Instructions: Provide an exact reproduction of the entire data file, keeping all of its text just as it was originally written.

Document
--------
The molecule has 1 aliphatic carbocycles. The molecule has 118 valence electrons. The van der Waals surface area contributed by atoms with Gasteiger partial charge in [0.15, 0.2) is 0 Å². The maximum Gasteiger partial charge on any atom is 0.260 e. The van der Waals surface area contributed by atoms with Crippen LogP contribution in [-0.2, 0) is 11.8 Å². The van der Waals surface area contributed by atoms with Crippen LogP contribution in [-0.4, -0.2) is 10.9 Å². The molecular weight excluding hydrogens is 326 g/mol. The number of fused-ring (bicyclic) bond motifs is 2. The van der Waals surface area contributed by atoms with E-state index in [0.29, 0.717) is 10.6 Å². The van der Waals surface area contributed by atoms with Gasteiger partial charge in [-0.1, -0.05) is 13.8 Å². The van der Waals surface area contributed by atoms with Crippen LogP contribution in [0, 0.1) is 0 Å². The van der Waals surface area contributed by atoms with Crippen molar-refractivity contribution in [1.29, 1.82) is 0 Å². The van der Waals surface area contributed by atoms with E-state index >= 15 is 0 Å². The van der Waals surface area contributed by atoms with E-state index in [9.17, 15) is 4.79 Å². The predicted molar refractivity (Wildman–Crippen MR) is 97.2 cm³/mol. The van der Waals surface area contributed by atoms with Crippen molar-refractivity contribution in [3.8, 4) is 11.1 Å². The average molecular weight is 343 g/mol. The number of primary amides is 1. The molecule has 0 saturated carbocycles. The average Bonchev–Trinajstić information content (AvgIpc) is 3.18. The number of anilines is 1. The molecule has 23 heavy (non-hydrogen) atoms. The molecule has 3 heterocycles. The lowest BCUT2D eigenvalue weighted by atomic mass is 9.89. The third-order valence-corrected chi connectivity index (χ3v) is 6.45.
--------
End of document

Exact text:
The molecule has 1 aliphatic carbocycles. The molecule has 118 valence electrons. The van der Waals surface area contributed by atoms with Gasteiger partial charge in [0.15, 0.2) is 0 Å². The maximum Gasteiger partial charge on any atom is 0.260 e. The van der Waals surface area contributed by atoms with Crippen LogP contribution in [-0.2, 0) is 11.8 Å². The van der Waals surface area contributed by atoms with Crippen LogP contribution in [-0.4, -0.2) is 10.9 Å². The molecular weight excluding hydrogens is 326 g/mol. The number of fused-ring (bicyclic) bond motifs is 2. The van der Waals surface area contributed by atoms with E-state index in [0.29, 0.717) is 10.6 Å². The van der Waals surface area contributed by atoms with Gasteiger partial charge in [-0.1, -0.05) is 13.8 Å². The van der Waals surface area contributed by atoms with Crippen LogP contribution in [0, 0.1) is 0 Å². The van der Waals surface area contributed by atoms with Crippen molar-refractivity contribution in [1.29, 1.82) is 0 Å². The van der Waals surface area contributed by atoms with E-state index >= 15 is 0 Å². The van der Waals surface area contributed by atoms with E-state index in [9.17, 15) is 4.79 Å². The predicted molar refractivity (Wildman–Crippen MR) is 97.2 cm³/mol. The van der Waals surface area contributed by atoms with Crippen molar-refractivity contribution in [3.8, 4) is 11.1 Å². The average molecular weight is 343 g/mol. The number of primary amides is 1. The molecule has 0 saturated carbocycles. The average Bonchev–Trinajstić information content (AvgIpc) is 3.18. The number of anilines is 1. The molecule has 23 heavy (non-hydrogen) atoms. The molecule has 3 heterocycles. The lowest BCUT2D eigenvalue weighted by atomic mass is 9.89. The third-order valence-corrected chi connectivity index (χ3v) is 6.45.